For Enya the fairytale may very well be complete. Since gliding into public consciousness with Orinoco Flow nearly ten years ago, the Donegal singer has sold an incredible 33 million albums and seduced hearts all over the world and now … well now Enya has bought a castle deep in the heart of South County Dublin.
The castle which overlooks Bono’s house, is called Ayesha, meaning from the ashes, after the goddess in Rider Haggard’s adventure story She. And while it isn’t quite a gothic pile, Ayesha is the perfect home for Enya, the creator of floaty celtic music and *the* voice of Ireland – at least as far as advertising agencies dealing in cars, mineral water and moisturisers are concerned.
Since her break from Clannad in 1982, her subsequent work on movie soundtracks and the breakthrough of her debut LP proper Watermark in 1988, Enya with husband and wife team Roma and Nicky Ryan has become one of the richest women in Ireland as well as one of the biggest-selling female artists of all time.
A touch of an American accent tinges her Donegal tones but Enya (now 37) remains a delicate, self-contained individual. Don’t expect a new studio album from her until 2000 but in the meantime her fans can savour Paint The Sky With Stars, a ‘best of’ collection that spans early soundtrack work on BBC documentary series The Celts to 1995’s The Memory of Trees. A boxed set of her work called Oceans, Ivories and Stars is also on the way for Enya completists.
Paint The Sky With Stars serves as a stopgap before she gets down to the more arduous and painstaking business of producing a brand new slew of songs. In studio Enya is not a perfectionist – that’s too small a word for it. On Angeles from the Shepherd Moons album, for example, Nicky Ryan created a song with nearly 500 vocal tracks on it. That might seem rather pointless but that’s just the way this team works.
While producing an album, the holy trinity of Enya, Roma and Nicky are cloistered away in the studio honing a sound that is possibly the musical equivalent of the Book of Kells. But there can be ructions.
Enya makes no secret of the fact that the intensity of the trio’s working methods can sometimes leave her in tears. “I find there’s an advantage and a disadvantage with just three people”, she says. “The disadvantage is that it’s very hard to judge what’s going on because everyone’s so involved. You’re so closely associated with the music you feel like you’re part of it and that’s why we take so much time over it. When you’re working on something very intense you can get overwrought and somehow you have to let go”.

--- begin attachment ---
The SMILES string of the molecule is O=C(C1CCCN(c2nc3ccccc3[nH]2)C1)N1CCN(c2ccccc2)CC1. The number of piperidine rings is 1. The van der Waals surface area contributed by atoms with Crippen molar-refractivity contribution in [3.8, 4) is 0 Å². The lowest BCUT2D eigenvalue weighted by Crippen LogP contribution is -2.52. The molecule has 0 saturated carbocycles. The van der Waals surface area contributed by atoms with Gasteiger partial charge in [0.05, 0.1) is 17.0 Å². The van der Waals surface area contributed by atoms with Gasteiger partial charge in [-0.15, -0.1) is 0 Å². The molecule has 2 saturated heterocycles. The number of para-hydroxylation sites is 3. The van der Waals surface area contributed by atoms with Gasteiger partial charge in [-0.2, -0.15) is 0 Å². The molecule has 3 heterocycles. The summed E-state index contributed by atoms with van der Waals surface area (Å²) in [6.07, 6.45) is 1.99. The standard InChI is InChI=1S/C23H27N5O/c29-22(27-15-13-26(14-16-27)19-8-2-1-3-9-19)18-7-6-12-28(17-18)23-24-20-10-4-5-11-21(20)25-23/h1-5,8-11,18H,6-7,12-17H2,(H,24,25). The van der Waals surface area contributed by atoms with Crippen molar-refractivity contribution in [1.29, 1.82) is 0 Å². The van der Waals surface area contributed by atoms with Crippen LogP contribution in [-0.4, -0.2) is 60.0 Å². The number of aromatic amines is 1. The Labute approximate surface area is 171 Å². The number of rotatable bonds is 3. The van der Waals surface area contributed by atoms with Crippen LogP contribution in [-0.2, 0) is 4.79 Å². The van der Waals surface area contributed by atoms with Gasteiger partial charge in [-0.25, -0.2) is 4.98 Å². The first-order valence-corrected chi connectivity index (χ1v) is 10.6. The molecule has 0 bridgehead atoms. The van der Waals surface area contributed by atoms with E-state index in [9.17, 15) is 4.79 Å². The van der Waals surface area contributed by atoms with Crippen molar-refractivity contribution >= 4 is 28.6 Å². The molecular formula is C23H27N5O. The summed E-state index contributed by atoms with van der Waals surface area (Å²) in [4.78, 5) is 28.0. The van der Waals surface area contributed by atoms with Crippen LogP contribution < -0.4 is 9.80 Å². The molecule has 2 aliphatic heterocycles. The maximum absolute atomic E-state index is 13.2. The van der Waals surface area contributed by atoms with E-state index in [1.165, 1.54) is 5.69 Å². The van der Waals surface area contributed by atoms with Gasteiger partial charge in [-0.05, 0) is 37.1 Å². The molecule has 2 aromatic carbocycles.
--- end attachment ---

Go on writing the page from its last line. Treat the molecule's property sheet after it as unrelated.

No screaming matches, then?
“Well, I try not to”, she says demurely.
BBC radio are about to make a documentary on Enya, Roma and Nicky’s arcane studio technique. Incredibly for the rest of the time, their aural playground lies dormant, almost as if they think that outside artists may infect the delicate atmosphere, or change the perfect balance they’ve achieved. “Well,” Enya reasons. “The studio is for us, we’ve got it the way we want it and when I’m not in the studio looking for the melodies… it’s not like I have all these melody ideas buzzing around in my head all day. What will happen, though, is that I’ll feel inspired while I’m travelling, like in Donegal.”
It seems a long way from the house in Artane where Roma, Nicky and Enya toiled to produce the first few albums. However, Enya denies that her massive success has changed the trio’s relationship or their working methods. “It’s still the same. It’s still me, Roma and Nicky. We don’t feel the success going on. The success was there from the beginning, why bring in the experts when we bevame even bigger? Aside from having greta musicians we’re still the same team. I write the melodies, Roma the words and Nicky does the production.”
The path to success on this scale usually involves huge world tours and a promotional regime that would leave Bon Jovi gasping. Enya never plays live, keeps a hermit-like media profile and isn’t exactly controversial when she does have something to say or flog.
“It’s not that I feel it’s strange,” she says uncontroversially. “It’s just the way it happened. You don’t really sit down and plan your destinies. I’ve been lucky that I’ve been able to take it quite gradually. I felt it was gradually because there was a great gap between Watermark and Shepherd Moons. We didn’t want any pressure on us to do the second album immediately the following year. In fact we did the exact opposite! Hahaha, four years in between, that’s as long as the second album took and we didn’t work constantly.”